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Giorgia Pastorin: Strategic Functionalization of Nanomaterials for Potential Biomedical Applications

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Strategic Functionalization of Nanomaterials for Potential Biomedical Applications 

Giorgia Pastorin

Pharmacy Department, National University of Singapore, 3 Science Drive 2, Block S15#05-PI-03, Singapore 117543 

Recent advances in nanomaterials have led to several opportunities in biomedical research. The current and most promising applications of these nanomaterials include, but are not limited to, drug delivery and tissue repair. Indeed, drug delivery systems represent one of the most interesting results deriving from the development of advanced materials, among which carbon nanotubes (CNTs) seem to embody an intriguing option; this is due to some favorable attributes including CNTs’ unique shape, which promotes cellular-uptake, and large aspect-ratio that facilitates functionalization of bioactive molecules on their surface [1,2].

In our group we have investigated several strategies for the incorporation of different drug molecules both via covalent linkage [2] and via encapsulation in form of “nano-bottles” [3-5]. The efficacy of drugs released from our drug delivery systems was improved in vitro in comparison with the free drug, probably due to remarkable mitochondrial injury, as demonstrated by the decrease in mitochondrial membrane potential resulting from accumulation of CNT-drug constructs at the mitochondrial level. Conversely, empty carriers neither reduced cell viability significantly nor incurred mitochondrial damage.

Also, we have demonstrated that carbon-based materials might provide a promising biocompatible scaffold in tissue engineering, since they do not hamper the proliferation of human mesenchymal stem cells (hMSCs) and accelerate their specific differentiation into bone cells [6,7]. Interestingly, cell differentiation occurred even in the absence of additional biochemical inducing agents, as evidenced by multiple independent criteria at the transcriptional, protein expression and functional levels [6]. Since the differentiation rate is comparable to the one achieved with currently used growth factors, these results pave the way for the potential use of these nanomaterials for stem cell research. OOOnOHINNER FUNCTIONALIZATION: NANOBOTTLEDRUG DELIVERYEXTERNAL FUNCTIONALIZATIONTISSUE ENGINEERING & REPAIRGRAPHENE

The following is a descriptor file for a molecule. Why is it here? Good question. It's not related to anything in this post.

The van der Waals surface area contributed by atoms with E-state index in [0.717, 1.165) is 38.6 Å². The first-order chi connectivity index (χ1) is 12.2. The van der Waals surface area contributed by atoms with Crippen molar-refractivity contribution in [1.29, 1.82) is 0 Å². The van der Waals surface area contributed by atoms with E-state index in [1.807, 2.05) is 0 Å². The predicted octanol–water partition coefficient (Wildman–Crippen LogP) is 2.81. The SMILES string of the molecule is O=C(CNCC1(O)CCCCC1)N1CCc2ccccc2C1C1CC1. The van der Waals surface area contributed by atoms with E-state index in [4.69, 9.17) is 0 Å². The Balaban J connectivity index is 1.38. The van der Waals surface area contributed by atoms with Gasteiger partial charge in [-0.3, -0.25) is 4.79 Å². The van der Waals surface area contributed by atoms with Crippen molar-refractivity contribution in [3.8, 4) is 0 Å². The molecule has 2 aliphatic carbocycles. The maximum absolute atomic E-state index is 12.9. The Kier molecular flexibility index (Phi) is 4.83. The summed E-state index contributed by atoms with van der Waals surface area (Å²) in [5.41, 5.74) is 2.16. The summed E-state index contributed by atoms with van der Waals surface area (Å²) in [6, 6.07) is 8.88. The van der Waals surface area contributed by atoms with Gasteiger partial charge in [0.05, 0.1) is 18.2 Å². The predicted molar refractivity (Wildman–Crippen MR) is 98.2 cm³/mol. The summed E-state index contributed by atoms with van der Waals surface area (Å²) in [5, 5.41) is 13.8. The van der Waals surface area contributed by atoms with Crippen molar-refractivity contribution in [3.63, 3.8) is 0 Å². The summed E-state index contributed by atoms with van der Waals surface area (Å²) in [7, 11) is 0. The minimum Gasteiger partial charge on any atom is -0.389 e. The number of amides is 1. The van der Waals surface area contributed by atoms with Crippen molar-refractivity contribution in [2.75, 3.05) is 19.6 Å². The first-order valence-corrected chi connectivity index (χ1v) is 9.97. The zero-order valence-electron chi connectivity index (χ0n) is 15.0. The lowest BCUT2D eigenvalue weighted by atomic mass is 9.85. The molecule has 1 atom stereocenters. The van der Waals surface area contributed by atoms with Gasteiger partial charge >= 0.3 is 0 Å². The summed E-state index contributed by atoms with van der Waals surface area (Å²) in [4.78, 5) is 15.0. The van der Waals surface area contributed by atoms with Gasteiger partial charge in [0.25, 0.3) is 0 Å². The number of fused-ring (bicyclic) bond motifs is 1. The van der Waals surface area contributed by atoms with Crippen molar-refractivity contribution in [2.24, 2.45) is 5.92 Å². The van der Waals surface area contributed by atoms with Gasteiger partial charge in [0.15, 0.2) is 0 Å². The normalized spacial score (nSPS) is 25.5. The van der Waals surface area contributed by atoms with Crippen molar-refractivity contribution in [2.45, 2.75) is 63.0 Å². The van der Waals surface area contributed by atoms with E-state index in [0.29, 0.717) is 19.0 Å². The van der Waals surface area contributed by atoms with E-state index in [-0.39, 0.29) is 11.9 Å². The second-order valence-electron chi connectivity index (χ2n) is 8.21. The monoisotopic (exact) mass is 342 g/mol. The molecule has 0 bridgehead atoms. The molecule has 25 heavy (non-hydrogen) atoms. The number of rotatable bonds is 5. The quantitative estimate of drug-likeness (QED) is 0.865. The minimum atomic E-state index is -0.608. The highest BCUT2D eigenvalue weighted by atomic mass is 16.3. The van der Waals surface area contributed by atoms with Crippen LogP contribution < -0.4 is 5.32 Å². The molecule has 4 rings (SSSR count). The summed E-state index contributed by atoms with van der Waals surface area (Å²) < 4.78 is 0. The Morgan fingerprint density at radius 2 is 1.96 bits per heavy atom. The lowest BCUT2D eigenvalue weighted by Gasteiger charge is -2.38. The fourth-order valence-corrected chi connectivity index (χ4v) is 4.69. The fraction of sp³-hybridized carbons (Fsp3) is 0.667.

[1] B.S. Woong et al. Adv. Drug Deliv. Rev. 2013, 65, 1964.
[2] G. Pastorin et al. Chem. Commun. 2006, 21,1182.
[3] Zhao C. et al. Biotechnol. Adv. 2013, 31, 654.
[4] W. Wu et al. Angew. Chem. Int. Ed., 2005, 44, 6358.
[5] R. Yupeng and G. Pastorin. Adv.Mater. 2008, 20, 2031.
[6] J. Li et al. Chem. Sci. 2012, 3, 2083.
[7] S. L. Yoong et al. Biomaterials, 2014, 35, 748.
[8] T. R. Nayak et al. ACS Nano. 2010, 4, 7717.
[9] T. R. Nayak et al. ACS Nano. 2011, 5, 4670.

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Feng Wang: Optical Spectroscopy of Individual Carbon Nanotubes

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Optical Spectroscopy of Individual Carbon Nanotubes

Feng Wang

Physics Department, UC Berkeley; Member, Kavli Energy NanoScience Institue at Berkeley Nanoenergy

Electronic and optical properties of single-walled carbon nanotubes depend sensitively on the nanotube chirality. Single tube spectroscopy provides a powerful too to probe the chirality-dependent physics in nanotubes. In the talk, I will discuss our recent progress on optical spectroscopy of individual carbon nanotubes. I will describe a high-throughput optical imaging and spectroscopy technique that enables in-situ characterization of single tubes on substrate and in functional devices. I will also show that systematic spectroscopy of individual double-wall nanotubes indicate strong electronic coupling between the inner- and outer-wall tubes that vary strongly with the nanotube chirality.

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